(Bloomberg View) — In 2011, the Securities and Exchange Commission published a study, mandated by the Dodd-Frank Act, which concluded that all financial advisors and stock brokers should be placed under “a uniform fiduciary standard.” Basically this meant that brokers and advisors would have an obligation to put the interests of clients first and must disclose any conflicts of interest that might compromise that duty.
Wall Street was none too happy about this. The industry spent tens of millions of dollars lobbying to prevent this standard from becoming the law of the land. Indeed, of all the regulatory reforms that have come out of Dodd-Frank, nothing seems to displease the financial industry more than the proposed fiduciary rules.
Although other reforms may be inconvenient and clunky, the proposed rules probably would cut Wall Street’s fees, potentially by a lot. This is a radical change from the current rules, which allow a universe of products, costs and behaviors that history teaches us are contrary to the client’s best interest.
The reason for jousting over standards comes amid the awful results that investors have had in their tax-deferred retirement accounts. As too many studies have confirmed, the typical 401(k) or individual retirement account investor barely earns 2 percent a year on their savings. In the years since the Employee Retirement Income Security Act (Erisa) rules went into effect in the 1970s, the average portfolio with a 60-40 split of stocks and bonds should have returned almost four times that much.
Although poor investor decisions are part of the problem — chasing hot money managers, jumping in and out of funds, trying to time the market — high fees associated with conflicted advice have also been a persistent drag on returns.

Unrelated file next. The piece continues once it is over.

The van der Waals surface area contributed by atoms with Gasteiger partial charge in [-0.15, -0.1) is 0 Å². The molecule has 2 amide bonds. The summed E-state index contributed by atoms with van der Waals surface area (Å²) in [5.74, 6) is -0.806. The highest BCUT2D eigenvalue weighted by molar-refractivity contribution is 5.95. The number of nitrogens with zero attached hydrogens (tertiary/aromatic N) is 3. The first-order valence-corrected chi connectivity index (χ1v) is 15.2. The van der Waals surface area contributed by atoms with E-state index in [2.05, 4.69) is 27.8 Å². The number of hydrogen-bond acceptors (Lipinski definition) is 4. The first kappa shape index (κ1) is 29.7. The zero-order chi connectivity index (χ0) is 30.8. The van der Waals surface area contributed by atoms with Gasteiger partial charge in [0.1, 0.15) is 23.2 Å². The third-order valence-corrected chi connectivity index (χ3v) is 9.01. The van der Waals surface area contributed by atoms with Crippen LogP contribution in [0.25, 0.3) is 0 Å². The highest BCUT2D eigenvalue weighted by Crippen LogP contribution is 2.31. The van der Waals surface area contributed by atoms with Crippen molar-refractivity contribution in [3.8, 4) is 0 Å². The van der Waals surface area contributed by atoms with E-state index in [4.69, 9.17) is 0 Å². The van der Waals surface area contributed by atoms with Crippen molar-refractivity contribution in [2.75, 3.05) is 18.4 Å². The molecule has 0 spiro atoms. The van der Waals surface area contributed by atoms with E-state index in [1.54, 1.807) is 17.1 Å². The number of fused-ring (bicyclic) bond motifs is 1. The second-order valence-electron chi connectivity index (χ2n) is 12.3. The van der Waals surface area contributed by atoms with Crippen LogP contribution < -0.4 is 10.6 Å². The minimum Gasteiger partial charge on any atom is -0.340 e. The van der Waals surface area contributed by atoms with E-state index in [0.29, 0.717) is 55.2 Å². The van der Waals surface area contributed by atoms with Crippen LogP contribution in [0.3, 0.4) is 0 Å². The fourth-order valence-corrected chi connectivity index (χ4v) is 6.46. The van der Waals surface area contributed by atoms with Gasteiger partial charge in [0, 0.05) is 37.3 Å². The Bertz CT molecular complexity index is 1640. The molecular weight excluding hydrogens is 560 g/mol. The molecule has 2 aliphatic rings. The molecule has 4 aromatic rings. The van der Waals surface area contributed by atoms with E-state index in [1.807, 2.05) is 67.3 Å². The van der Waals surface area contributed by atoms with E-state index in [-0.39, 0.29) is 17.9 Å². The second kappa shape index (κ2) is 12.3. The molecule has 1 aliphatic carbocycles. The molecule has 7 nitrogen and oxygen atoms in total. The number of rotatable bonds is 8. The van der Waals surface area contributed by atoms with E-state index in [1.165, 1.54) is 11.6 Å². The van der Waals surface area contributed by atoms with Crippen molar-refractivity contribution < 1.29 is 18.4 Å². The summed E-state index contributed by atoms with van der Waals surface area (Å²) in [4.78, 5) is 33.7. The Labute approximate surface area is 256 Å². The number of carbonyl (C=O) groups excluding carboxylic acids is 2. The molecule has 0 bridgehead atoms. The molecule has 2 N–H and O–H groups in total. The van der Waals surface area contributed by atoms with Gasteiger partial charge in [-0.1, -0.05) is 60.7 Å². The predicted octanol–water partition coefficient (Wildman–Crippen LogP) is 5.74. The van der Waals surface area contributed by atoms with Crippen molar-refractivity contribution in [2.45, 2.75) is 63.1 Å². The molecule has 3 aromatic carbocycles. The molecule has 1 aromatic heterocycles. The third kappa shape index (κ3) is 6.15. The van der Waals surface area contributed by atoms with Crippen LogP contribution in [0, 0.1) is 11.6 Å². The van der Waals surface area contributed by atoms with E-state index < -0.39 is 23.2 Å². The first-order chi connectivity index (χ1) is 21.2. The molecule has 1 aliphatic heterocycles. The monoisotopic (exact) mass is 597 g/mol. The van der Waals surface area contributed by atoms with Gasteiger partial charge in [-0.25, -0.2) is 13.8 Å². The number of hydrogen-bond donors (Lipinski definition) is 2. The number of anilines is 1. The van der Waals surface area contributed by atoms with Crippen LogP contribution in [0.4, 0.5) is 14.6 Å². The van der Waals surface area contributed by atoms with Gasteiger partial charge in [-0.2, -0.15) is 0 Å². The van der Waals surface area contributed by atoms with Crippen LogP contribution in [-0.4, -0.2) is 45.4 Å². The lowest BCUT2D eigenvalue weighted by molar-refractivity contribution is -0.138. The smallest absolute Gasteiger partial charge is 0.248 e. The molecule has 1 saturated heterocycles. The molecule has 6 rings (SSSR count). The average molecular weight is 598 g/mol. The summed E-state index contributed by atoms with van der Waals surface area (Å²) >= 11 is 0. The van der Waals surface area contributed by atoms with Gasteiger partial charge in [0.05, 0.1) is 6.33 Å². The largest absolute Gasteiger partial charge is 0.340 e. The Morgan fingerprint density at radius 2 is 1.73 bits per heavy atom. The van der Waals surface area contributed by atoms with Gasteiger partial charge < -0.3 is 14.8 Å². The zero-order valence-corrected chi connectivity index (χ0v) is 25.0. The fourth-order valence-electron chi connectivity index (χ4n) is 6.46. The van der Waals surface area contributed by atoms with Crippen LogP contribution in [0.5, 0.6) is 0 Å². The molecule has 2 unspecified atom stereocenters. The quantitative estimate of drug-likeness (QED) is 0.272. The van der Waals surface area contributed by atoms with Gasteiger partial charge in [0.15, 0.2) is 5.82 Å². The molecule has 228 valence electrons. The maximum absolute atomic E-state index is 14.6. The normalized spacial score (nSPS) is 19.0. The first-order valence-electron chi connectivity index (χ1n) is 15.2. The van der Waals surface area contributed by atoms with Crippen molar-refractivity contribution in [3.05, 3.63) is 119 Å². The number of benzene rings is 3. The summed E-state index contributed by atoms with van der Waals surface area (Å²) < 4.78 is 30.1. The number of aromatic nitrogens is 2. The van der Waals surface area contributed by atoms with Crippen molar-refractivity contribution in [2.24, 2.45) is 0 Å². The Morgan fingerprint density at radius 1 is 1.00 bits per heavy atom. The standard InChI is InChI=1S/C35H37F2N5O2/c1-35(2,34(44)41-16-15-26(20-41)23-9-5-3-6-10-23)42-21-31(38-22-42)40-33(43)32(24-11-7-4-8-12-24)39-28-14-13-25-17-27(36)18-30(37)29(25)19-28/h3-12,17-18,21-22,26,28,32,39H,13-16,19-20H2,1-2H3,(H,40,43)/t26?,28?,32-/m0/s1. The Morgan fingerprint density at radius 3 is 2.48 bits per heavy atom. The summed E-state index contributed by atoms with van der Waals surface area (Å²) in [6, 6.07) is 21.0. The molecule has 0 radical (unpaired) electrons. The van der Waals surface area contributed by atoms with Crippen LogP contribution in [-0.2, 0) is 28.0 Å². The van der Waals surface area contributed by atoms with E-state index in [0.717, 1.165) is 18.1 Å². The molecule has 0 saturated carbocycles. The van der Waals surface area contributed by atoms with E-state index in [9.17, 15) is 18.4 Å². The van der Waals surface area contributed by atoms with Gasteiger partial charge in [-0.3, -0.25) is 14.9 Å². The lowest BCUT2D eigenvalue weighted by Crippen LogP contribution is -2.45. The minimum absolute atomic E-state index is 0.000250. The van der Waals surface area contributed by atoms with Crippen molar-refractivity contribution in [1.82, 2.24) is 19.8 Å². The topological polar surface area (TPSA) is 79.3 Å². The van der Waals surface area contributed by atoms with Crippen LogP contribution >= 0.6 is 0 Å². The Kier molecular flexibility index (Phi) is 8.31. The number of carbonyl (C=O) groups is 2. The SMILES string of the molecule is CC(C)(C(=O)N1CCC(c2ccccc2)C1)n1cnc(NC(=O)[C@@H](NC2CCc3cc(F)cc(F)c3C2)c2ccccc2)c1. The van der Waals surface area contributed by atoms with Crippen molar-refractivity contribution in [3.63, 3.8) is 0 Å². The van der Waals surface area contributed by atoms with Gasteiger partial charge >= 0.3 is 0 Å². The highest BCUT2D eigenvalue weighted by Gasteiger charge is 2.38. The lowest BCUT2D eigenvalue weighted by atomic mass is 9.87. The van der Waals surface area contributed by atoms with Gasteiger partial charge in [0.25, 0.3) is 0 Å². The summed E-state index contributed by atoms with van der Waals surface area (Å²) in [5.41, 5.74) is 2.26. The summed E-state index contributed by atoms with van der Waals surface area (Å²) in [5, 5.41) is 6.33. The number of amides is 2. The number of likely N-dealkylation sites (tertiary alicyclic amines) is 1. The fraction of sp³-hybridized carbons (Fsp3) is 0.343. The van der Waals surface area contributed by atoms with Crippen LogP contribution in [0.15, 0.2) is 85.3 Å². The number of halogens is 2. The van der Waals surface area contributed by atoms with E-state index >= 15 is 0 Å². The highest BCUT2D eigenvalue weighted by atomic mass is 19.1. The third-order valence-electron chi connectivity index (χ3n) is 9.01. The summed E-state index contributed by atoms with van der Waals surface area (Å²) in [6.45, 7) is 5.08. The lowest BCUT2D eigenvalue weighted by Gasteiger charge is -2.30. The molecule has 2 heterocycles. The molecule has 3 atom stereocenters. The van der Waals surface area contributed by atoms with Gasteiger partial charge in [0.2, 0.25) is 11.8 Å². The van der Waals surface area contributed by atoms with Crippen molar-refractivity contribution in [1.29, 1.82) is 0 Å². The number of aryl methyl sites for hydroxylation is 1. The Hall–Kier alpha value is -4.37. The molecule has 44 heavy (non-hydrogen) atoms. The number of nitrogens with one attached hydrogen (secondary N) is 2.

The present approach is to blame. It has created two wildly different standards of acceptable behavior for investment professionals, who in turn are governed by two different sets of regulations and regulators. The terms used to describe the standards are “suitability” and “fiduciary.”
There is plenty of confusion about the two standards. As Bloomberg News has reported,”Three out of four U.S. investors mistakenly think that financial advisors at brokerage firms are required to put clients’ interests first, said a survey by several consumer and financial planning organizations.” Obviously, this is a problem.
The SEC enforces the standards for fiduciaries, which tend to charge fees rather than commissions. But much of the industry is governed by an organization called the Financial Industry Regulatory Authority, or FINRA, which was set up, managed and funded by broker-dealers. If that makes you wonder whose interests are considered foremost by this organization, well, your suspicions are well-founded. Since FINRA is financed by the broker-dealers it is supposed to discipline — a prima facie conflict of interest — should anyone expect it to be able to police conflicts of interest?
FINRA and its industry backers — no surprise — prefer the suitability standard, meaning that an investment recommendation has to be consistent with the interests of a client. This is, of course, a laxer standard than one that places the interests of investors first. The SEC, consumer and groups representing individual investors prefer this stricter fiduciary standard.
Here is what a fiduciary standard should consist of, according to a group called the Committee for the Fiduciary Standard, which is backed by fiduciary advocates and investment advisors: